And that’s where we end. Guess isn’t necessarily targeting tech consumers with the Connect, that much became clear when we met with them at Mobile World Congress. It’s not a tech company, it’s a fashion brand. The Guess Connect is targeted at the people who already buy Guess products, as well as those who want to dip a toe in the smartwatch space without going away from the traditional, analog style they’re already accustomed to.

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Mophie launches its wirelessly-charging Galaxy S7 and S7 edge cases


Mophie’s new Juice Pack battery case for the Galaxy S7 is now available for purchase while the case for the Galaxy S7 edge is now up for pre-order. The Galaxy S7 case comes with a 2950mAh battery while the S7 edge case features a 3300mAh battery. Mophie claims that both cases will provide more than 60% extra power for their respective devices.

There’s an extra trick with this batch of Mophie cases, both Juice Packs are supporting wireless charging. The cases support Qi, along with other wireless charging specifications. Both cases can also be bundled with fast wall chargers and additional micro-USB cables.

Both the Galaxy S7 and S7 edge Juice Pack cases retail for $99.95, and you can place your order now over at Mophie.

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Should you upgrade to the Galaxy S7 from the Galaxy S6?


Moving from a Galaxy S6 to a GS7 is a reasonable question to ask — but does it make sense to go through with it?

Every time a manufacturer releases a new phone, it has to strike many balances. One of which is deciding between attracting altogether new buyers coming from a different company with keeping around exiting customers for a longer period by upgrading to the new phone version. The Galaxy S7 seems to lean towards bringing in those new customers … and for that reason it doesn’t exactly blow away anyone who has a Galaxy S6 in their pocket today.

As we’ve already explored, it seems like the Galaxy S7 is tailor-made to be a no-brainer upgrade for those with a Galaxy S5. But how about the Galaxy S6 owners who have had their phone for a year at most? It’s a bit tougher of a sell — and we’re going to explore the upgrade path right here.

Hardware and specs


Aside from astute observers, most would be hard pressed to be able to pick out a Galaxy S7 from a crowd of Galaxy S6s. The metal and glass construction has carried over to the latest Galaxy, with the one major change being an increase in overall thickness, exhibited by a bulging glass back that’s rounded off on the sides toward the metal frame like on the Galaxy Note 5. The subtle increase in thickness makes the Galaxy S7 much easier to confidently hold than the perfectly flat back of the GS6, and also has the added bonus of making room for a larger battery inside. On the front, the glass frames out the same-sized 5.1-inch QHD Super AMOLED display — and it’s still wonderful.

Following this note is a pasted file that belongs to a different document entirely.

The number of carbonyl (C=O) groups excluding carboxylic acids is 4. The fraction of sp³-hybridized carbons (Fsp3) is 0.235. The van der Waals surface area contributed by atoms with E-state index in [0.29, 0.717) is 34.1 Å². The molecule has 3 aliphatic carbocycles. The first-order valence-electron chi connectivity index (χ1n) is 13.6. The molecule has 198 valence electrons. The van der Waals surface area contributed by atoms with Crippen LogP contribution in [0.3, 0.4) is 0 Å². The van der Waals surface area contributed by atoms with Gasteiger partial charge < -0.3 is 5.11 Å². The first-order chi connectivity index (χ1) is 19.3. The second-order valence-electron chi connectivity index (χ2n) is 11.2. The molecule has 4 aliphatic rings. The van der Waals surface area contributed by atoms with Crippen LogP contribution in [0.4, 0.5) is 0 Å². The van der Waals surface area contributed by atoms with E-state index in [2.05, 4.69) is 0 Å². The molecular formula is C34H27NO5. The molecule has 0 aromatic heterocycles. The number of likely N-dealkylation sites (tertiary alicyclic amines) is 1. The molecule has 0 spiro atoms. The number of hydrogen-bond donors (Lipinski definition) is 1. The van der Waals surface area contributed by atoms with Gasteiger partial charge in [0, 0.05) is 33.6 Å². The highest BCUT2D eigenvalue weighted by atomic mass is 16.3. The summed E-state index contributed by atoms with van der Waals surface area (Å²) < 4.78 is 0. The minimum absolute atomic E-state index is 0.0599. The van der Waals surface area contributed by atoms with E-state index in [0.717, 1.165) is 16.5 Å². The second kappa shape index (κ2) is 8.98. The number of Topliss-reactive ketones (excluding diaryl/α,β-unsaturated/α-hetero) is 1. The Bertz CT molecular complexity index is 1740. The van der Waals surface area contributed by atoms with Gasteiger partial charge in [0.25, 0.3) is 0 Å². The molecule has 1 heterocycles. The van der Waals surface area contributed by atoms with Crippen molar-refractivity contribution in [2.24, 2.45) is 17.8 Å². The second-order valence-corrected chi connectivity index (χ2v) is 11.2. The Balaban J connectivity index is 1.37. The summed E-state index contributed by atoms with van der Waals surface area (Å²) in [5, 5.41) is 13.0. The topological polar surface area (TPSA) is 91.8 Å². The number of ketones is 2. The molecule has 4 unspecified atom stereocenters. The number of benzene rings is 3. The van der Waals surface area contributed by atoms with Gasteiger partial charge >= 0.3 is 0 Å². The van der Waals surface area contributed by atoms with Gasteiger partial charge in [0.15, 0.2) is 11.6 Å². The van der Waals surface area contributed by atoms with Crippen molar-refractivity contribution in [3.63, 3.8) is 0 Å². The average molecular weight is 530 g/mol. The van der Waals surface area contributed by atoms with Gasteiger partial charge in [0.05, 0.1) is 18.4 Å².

You don’t gain a ton, but there are several notable improvements.

Internally, you’ll find predictable spec upgrades. A new Snapdragon 820 or Samsung Exynos 8 Octa (depending on the region) replaces the outgoing Exynos 7 processor, and you have an extra gigabyte of RAM to work with, bringing the total up to 4GB. Neither makes a huge difference now, but will give you the ability to run more serious apps a year or two down the road when resource demands are higher.

The two downsides internally here? They’re pretty minor, in the grand scheme of the phone. The big one is no option for additional internal storage. You can buy a 32GB Galaxy S7, but you can’t option up to 64 or 128GB like you could in the last version. The other is the removal of an IR blaster, meaning you can’t use the Galaxy S7 to control home entertainment gear via infrared.

The other big points of differentiation are two features that were lost when moving to the Galaxy S6 from the GS5: waterproofing and removable storage. Waterproofing is always a welcomed addition to a phone, and after it was removed with the launch of the Galaxy S6 we’re super happy to see it back on the GS7. This doesn’t make it a rugged phone by any stretch, but it will save it from any unfortunate contact with water in the future. The SD card slot is in the same boat — bringing back the much-desired feature will be a big deal for a lot of people, even if a majority won’t ever put a card in the phone.

Software and performance